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Cooking as the Cornerstone of a Sustainable Food System

10/25/2013 11:24 am ET | Updated Jan 23, 2014

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"How cool is this!"

Susan, a 68-year-old retiree from Philadelphia, was on her maiden voyage with her new toy, a salad spinner.

As she pulled the spinner's retractable cord, the room filled with a rattling hum, similar to a washing machine at the end of its cycle. She was visibly pleased that after just a few pulls, the lettuce leaves tucked inside the colander-like basket were nice and dry. She marveled at how she could both wash -- "Wow, there's a lot of dirt in these leaves" -- and dry salad greens with just one tool.

This was just one of the many ah-ha moments for Susan, who signed on to take an immersion cooking course with me earlier this summer. Over the course of a week, we met in her kitchen each day with one primary objective: Getting a handle on the bare essentials of cooking.

With beautifully washed and dried greens before us, the next logical step was to make some salad dressing. She could hardly fathom, as with the salad spinner, the low-tech simplicity of the DIY version. Surely there was more to salad dressing than a few tablespoons of olive oil, the juice of a lemon, salt, pepper, and maybe a smidge of strong mustard. "That's it -- and you just shake it all together in a little jar?"

You see, during the twenty-plus years of raising three children, Susan put dinner on the table with minimal chopping, slicing or dicing. Instead, she opened cans, unsealed jars and unzipped seasoning envelopes, as per the directions on the back of a box, and within minutes, voila, dinner was ready. With so many heat, reheat and quick-serve options on supermarket shelves,
Susan, a young mother of three in 1971, felt no need to learn how to use a kitchen knife, and it certainly never occurred to her to make salad dressing. In her mind, Susan fulfilled her job of putting a hot meal on the table for her family. Nobody ever starved, she noted.

Susan is right. Her kids did eat three "square" meals a day. But they each went out into the world without knowing how to prepare one.

I should know; I'm her daughter.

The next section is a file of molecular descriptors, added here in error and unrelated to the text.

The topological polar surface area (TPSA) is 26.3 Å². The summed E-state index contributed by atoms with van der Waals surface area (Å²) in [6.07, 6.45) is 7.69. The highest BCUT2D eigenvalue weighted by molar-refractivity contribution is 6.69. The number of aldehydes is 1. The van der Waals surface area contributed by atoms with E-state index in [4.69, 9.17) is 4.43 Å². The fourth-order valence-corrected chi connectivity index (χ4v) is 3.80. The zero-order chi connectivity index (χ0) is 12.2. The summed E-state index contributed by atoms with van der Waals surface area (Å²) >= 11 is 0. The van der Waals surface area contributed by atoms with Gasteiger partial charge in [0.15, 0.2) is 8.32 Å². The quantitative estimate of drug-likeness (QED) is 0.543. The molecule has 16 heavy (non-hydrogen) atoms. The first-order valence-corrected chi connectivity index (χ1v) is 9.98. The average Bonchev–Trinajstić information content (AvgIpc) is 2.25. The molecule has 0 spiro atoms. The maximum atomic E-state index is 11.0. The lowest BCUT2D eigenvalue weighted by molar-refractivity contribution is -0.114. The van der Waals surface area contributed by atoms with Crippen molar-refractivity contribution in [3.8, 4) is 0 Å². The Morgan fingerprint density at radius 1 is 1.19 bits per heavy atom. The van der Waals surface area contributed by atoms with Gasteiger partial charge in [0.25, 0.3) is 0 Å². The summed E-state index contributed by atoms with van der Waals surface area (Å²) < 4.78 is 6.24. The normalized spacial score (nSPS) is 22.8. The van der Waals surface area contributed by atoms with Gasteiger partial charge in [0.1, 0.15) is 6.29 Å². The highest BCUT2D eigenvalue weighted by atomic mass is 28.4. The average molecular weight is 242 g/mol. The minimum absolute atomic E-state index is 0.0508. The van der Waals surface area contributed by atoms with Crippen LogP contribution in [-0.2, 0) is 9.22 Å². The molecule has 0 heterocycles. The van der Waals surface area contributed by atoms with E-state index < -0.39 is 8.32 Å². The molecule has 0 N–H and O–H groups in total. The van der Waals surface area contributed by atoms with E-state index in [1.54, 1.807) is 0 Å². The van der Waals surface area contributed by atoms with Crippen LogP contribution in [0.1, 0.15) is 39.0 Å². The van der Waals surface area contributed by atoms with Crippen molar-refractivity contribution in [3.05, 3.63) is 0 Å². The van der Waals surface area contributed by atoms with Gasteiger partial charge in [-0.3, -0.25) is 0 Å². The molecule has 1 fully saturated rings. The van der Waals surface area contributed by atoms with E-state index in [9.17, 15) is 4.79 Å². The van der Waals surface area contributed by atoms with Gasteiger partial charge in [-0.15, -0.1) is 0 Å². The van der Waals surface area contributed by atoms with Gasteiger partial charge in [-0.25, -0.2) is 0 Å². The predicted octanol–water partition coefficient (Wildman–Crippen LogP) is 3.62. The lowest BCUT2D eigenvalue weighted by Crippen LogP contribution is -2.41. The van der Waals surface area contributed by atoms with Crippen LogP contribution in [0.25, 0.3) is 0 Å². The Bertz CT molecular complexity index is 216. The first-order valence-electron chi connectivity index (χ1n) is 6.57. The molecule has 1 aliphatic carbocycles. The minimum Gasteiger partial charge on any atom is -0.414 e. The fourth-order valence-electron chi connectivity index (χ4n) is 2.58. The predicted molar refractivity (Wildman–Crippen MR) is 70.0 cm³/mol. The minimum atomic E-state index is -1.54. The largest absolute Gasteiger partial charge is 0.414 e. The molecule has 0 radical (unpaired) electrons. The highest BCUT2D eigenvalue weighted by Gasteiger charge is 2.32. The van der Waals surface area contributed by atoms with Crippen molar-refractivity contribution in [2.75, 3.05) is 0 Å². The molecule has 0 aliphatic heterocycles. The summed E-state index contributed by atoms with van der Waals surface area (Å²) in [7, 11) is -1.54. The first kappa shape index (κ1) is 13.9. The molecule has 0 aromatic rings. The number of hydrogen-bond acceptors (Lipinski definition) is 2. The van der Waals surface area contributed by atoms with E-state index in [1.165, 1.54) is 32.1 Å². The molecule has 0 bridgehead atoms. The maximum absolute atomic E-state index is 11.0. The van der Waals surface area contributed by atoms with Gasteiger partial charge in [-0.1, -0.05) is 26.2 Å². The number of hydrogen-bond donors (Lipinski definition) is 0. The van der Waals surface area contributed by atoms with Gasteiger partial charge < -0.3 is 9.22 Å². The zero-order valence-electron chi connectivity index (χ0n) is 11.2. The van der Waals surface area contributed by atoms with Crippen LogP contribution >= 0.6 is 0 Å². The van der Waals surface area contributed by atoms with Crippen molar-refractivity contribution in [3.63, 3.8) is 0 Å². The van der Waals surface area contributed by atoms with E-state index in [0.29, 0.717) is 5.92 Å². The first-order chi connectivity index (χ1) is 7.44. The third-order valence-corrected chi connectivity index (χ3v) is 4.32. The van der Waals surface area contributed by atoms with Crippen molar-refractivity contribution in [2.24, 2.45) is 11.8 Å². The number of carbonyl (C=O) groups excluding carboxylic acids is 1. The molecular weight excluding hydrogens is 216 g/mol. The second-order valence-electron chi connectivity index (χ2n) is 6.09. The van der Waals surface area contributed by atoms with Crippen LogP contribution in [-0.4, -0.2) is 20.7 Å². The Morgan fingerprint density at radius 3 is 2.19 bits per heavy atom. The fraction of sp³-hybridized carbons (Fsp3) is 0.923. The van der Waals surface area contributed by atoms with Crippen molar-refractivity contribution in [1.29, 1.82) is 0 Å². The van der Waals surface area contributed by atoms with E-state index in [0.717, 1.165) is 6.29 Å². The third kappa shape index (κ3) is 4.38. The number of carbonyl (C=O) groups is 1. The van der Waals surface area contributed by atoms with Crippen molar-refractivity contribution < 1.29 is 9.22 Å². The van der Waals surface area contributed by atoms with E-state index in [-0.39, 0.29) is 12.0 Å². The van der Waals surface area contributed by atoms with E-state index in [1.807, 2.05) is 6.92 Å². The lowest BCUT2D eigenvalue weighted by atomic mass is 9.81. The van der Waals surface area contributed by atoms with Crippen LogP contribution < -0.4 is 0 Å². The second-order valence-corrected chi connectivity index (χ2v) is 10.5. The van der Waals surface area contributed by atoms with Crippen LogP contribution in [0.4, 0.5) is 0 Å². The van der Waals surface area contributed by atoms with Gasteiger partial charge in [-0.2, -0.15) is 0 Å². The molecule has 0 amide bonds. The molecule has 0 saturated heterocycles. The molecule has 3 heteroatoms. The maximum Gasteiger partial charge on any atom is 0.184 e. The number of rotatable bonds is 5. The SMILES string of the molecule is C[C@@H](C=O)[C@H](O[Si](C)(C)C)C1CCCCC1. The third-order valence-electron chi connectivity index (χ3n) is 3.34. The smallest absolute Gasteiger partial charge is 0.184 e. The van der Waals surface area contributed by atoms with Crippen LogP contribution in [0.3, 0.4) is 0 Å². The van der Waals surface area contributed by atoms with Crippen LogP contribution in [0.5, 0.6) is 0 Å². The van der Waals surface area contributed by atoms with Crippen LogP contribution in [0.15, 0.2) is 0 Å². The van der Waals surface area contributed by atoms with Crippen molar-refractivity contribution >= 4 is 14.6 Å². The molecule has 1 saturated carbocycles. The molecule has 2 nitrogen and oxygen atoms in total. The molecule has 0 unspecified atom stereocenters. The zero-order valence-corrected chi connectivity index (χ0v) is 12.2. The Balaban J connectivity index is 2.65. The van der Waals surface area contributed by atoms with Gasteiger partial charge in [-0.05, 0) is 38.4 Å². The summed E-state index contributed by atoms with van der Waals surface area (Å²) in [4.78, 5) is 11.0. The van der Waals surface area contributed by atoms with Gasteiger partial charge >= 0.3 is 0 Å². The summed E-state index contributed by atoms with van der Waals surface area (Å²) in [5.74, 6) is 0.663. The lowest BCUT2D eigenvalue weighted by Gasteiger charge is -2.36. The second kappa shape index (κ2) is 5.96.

I was 21 when I graduated from college, the same age Susan was when she gave birth to me. With my first cookbook (The New Basics by Sheila Lukins and Julee Rosso), I fumbled my way through my apartment kitchen. Cooking dinner, I quickly learned, was a practical way to stretch my measly paycheck. But it also set me on a path of personal discovery.

Learning to cook reminds me of discovering my true love for reading, when I was six years old, the lucky recipient of a brand new hardbound copy of Charlotte's Web. Reading took me places I longed to go and helped me to better understand the world, even then.

At the stove, my world similarly expanded. Even when I screwed up a dish, I learned something new: Maybe math or chemistry, botany or history, or a hard-fought lesson in patience. Looking back now, with the perspective that comes with a culinary degree and a 17-year food career, I still believe deep in my bones that cooking, which marries the practical with the magical, can be the greatest teacher of all, and that it's never too late to learn.

It was in this spirit that I approached Susan about the kitchen project. Nothing too cheffy or complicated, I said to her over the phone. Simple tricks and techniques like washing and drying salad greens, and making legumes.

Legumes. What are those?

You know, lentils.

Oh yes. And can we make some quinoa? I would like to learn how to make some quinoa salad. I love the one that's on the menu at Terrain.

Sure. And maybe work on some knife skills, you know, how to dice and slice.

Ugh, my knife is so dull. Maybe we need to buy a new knife.

Our adventure began, as it did every day, with warm-up exercises that went something like this: "Okay, ready? Heel, tip. Heel, tip. There you go. Glide, glide. Twenty times on each side."

You might think we were working out to a Jane Fonda tape; instead we were honing our knives with a sharpening steel. A long metal rod used to maintain the edge of a knife, the steel is one of the first things I learned to use in culinary school, but rarely sees the light of day in home kitchens.

By our fifth day, Susan had prepared two kinds of lentil dishes, boiled quinoa ("wow, it took only 15 minutes!"), seasoned it with her newly beloved salad dressing in a jar, and stuffed that quinoa into bell pepper halves. We bought just-harvested asparagris (her word) from a local farm stand that we roasted and topped with lemon zest and grated Parmigiano.

I'm sure some of you are asking how this sweet little mother-daughter cooking story has any business appearing in a serious publication about the food system.

The thing is, home cooking is serious business. The food system is more than crops and livestock; it's what we humans do with them. In these disheartening times, when we're asked to make sense of mega farms, antibiotic-resistant foodborne outbreaks and poverty-driven obesity, cooking is a beacon.

Back in 1966, a woman named Margaret McNamara founded Reading is Fundamental (RIF), a nonprofit dedicated to eradicating illiteracy. RIF points out on its web site that "Literacy -- the ability to read and write -- is essential to developing a sense of well-being and citizenship."

Couldn't we say the same thing about the ability to prepare a simple meal? Cooking is as fundamental as it gets - to our personal health and nourishment, and to the well-being and longevity of our communities, culture and society. It can be the cornerstone of a sustainable food system, if we give it a chance.

See you in the kitchen.

This is an abridged version of this essay, which originally appeared on Civil Eats.